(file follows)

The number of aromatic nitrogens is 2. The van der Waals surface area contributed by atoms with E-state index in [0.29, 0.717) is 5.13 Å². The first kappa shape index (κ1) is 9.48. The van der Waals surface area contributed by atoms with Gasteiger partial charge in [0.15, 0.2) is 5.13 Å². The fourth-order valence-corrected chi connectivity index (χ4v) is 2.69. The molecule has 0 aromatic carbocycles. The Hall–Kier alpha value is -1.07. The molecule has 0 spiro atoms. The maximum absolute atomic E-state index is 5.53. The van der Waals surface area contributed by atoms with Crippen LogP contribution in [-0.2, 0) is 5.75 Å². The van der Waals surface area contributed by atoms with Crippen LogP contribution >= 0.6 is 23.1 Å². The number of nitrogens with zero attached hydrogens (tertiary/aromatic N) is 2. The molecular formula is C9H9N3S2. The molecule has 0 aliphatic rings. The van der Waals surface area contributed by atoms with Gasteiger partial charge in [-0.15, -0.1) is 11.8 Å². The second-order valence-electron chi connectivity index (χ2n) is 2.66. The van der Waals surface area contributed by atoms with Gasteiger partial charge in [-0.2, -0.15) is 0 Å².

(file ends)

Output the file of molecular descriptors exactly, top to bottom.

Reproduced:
The number of aromatic nitrogens is 2. The van der Waals surface area contributed by atoms with E-state index in [0.29, 0.717) is 5.13 Å². The first kappa shape index (κ1) is 9.48. The van der Waals surface area contributed by atoms with Gasteiger partial charge in [0.15, 0.2) is 5.13 Å². The fourth-order valence-corrected chi connectivity index (χ4v) is 2.69. The molecule has 0 aromatic carbocycles. The Hall–Kier alpha value is -1.07. The molecule has 0 spiro atoms. The maximum absolute atomic E-state index is 5.53. The van der Waals surface area contributed by atoms with Crippen LogP contribution in [-0.2, 0) is 5.75 Å². The van der Waals surface area contributed by atoms with Crippen LogP contribution >= 0.6 is 23.1 Å². The number of nitrogens with zero attached hydrogens (tertiary/aromatic N) is 2. The molecular formula is C9H9N3S2. The molecule has 0 aliphatic rings. The van der Waals surface area contributed by atoms with Gasteiger partial charge in [-0.15, -0.1) is 11.8 Å². The second-order valence-electron chi connectivity index (χ2n) is 2.66. The van der Waals surface area contributed by atoms with Gasteiger partial charge in [-0.2, -0.15) is 0 Å².